US PORTS SEE EARLY SIGNS OF COVID-19 RECOVERY

Aug 14, 2020 16:45 PM

The South Carolina Ports Authority (SC Ports) experienced a 12% volume increase since June, however their year-over-year (YoY) traffic still declined. Exports also fell but imports, especially from Asia, improved. Blank trips also fell in June. Additionally, SC Ports posted its best month in cars driven with a 47% year-on-year increase.

SC Ports showed that consumer confidence is beginning to return in some parts of the US economy and that regional auto plants are resuming normal operations. "We are encouraged by some signs of an initial rebound in our container and auto volumes, as well as an increase in imports and a decrease in blank travel," said SC Ports President and CEO Jim Newsome. “However, a more substantial recovery depends on the duration and intensity of the economic effects of the pandemic and, ultimately, of a vaccine. We are hopeful for a stronger recovery during fiscal 2021.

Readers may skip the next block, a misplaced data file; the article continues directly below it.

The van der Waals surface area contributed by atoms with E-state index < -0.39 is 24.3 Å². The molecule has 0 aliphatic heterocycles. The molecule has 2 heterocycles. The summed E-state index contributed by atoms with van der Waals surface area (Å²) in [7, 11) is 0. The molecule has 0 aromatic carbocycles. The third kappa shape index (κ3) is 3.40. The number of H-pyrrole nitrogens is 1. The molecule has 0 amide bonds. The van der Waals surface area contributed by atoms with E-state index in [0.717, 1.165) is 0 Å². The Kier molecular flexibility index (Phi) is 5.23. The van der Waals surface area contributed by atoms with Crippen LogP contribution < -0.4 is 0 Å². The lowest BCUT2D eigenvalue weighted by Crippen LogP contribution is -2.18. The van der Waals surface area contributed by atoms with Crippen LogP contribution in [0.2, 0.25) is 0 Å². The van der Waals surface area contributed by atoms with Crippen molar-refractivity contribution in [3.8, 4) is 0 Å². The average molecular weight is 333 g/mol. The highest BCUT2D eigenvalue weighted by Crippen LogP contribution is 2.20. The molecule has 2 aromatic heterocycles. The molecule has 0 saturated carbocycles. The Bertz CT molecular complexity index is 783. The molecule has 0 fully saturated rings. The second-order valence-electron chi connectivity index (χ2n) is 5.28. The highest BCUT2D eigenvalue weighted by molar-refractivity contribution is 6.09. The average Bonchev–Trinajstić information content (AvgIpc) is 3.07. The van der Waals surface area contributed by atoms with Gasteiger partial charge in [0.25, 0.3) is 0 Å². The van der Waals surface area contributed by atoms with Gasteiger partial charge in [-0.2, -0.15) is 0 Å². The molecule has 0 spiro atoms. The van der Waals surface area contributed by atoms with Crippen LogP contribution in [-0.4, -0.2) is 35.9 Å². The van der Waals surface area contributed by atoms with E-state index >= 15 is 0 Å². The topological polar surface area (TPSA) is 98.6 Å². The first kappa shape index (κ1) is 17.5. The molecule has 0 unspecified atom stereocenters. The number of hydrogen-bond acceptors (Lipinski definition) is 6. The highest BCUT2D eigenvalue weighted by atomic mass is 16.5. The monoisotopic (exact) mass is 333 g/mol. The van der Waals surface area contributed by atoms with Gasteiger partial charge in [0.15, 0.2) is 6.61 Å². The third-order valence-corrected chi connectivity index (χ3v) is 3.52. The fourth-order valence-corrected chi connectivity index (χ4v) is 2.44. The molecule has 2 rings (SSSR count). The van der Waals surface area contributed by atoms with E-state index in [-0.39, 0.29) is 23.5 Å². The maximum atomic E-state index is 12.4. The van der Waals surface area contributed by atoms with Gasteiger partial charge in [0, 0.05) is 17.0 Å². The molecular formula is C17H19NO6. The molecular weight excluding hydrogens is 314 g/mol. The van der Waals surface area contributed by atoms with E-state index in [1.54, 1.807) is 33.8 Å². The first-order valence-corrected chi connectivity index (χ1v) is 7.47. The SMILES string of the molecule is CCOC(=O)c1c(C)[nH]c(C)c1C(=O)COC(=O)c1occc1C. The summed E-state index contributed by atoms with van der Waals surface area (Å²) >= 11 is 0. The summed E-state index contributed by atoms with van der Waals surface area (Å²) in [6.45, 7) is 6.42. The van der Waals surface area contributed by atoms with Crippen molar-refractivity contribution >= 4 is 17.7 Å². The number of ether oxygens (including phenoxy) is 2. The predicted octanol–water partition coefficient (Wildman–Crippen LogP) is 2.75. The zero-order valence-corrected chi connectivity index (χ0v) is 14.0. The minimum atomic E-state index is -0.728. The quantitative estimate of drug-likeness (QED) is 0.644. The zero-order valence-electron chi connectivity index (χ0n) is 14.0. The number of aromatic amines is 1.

Meanwhile, on the west coast, the Port of Oakland enjoyed an increase in its import traffic, a sign that retail confidence is returning to the American economy.

However, this announcement was tempered with a 6.4% year-on-year drop in imports and the news that exports have fallen year-on-year for three consecutive months.

The port attributed the import gains to shippers restocking warehouses after the downsizing during the early stages of the global pandemic.

He said the cargo volume increase was welcome in Oakland after four consecutive months of declines between February and June, but cautioned against reading too much into the results.

"It's good to see a pickup in cargo activity," said Port of Oakland Maritime Director Bryan Brandes. "But we are not going to celebrate any victories because the business prospects remain unclear as long as the pandemic is with us."

The port said the decline in exports could be the result of China's efforts to ban shipments of waste products. Waste paper is one of the top American exports from West Coast ports, including Oakland.

The COVID-19 pandemic has hit US ports, but some have fared better than others, with volume from the east coast holding relatively steady, while those on the west coast are experiencing substantial declines. .

Source: Port Technology International